Another year over! (Though, here at Greenwich at least, we still have one final master’s project to submit in September.)

Many of you are probably now looking for summer job placements or permanent work. That’s why I thought I’d share some of my own experiences at this important time of year…

Summer placement - my dos and don’ts

Try not to switch off completely – though in hindsight, I believe it’s important not to put too much pressure on.

Instead, stay in the loop by doing all those other things you’ve been meaning to do. Enter a competition, volunteer at a growing community garden, watch Gardeners World repeats, visit and critique projects – whatever will help you stay engaged with your work that you were too busy to do while you were studying!

Identify one weakness and try and get some experience in this area. For example, I knew my planting knowledge was poor, so I found 2-3 days’ work a week with a local landscape construction company.

Full-time job - my dos and don’ts

Write a shortlist as soon as you can. Then cross-check with your connections on LinkedIn and filter based on each company’s ethos and work.

The portfolio takes time to pull together. I started to prepare things back in March, but if you’re not there yet, don’t panic – just set aside a couple of days. Fit in time to run your portfolio past someone else – ideally a tutor or a colleague who already works in the industry already. In your haste, you can miss some obvious pointers.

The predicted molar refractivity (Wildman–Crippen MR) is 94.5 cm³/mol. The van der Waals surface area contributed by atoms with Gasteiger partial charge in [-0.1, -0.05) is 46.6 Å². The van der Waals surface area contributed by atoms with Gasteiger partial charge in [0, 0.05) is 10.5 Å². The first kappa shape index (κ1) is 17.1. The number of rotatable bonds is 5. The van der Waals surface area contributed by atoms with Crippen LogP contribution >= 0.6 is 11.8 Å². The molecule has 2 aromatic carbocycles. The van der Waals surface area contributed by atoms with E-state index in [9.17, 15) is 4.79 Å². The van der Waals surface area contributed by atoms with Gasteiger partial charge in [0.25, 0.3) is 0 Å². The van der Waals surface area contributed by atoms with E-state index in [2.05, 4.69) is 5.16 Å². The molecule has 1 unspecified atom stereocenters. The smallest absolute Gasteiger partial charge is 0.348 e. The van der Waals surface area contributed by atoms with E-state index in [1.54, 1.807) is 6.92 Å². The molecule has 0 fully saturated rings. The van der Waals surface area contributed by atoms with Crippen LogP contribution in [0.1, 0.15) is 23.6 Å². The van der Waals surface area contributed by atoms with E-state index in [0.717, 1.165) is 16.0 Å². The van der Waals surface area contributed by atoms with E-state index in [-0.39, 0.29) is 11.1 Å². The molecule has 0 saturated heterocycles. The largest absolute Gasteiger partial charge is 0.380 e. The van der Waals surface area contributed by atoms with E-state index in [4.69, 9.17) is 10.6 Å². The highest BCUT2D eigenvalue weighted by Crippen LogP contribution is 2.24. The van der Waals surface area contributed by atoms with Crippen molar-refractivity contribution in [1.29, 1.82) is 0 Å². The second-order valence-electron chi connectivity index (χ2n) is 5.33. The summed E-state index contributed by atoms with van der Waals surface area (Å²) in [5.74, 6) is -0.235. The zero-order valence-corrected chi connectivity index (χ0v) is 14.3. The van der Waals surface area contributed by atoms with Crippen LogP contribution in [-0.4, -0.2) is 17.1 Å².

I sent out a 10-page version of my portfolio by email and printed a longer, 20+ page version. I don’t know the magic formula, but in hindsight I wouldn’t include page numbers or pay for fancy printing! Following two interviews I have had, I already want to change the order and structure based on how the discussions went in reality.

In the future, I will think about how I can make my portfolio more flexible – for example, printing each project as a mini batch of work rather than an inflexible A3-bound book.

I also need to update my website, which could also address this issue. I pay £30 a year to host my Wordpress site, and I think it’s just about worth it for the 20-30 organic visitors and 100+ page views I get a month. Posting blog posts will get you far more traction.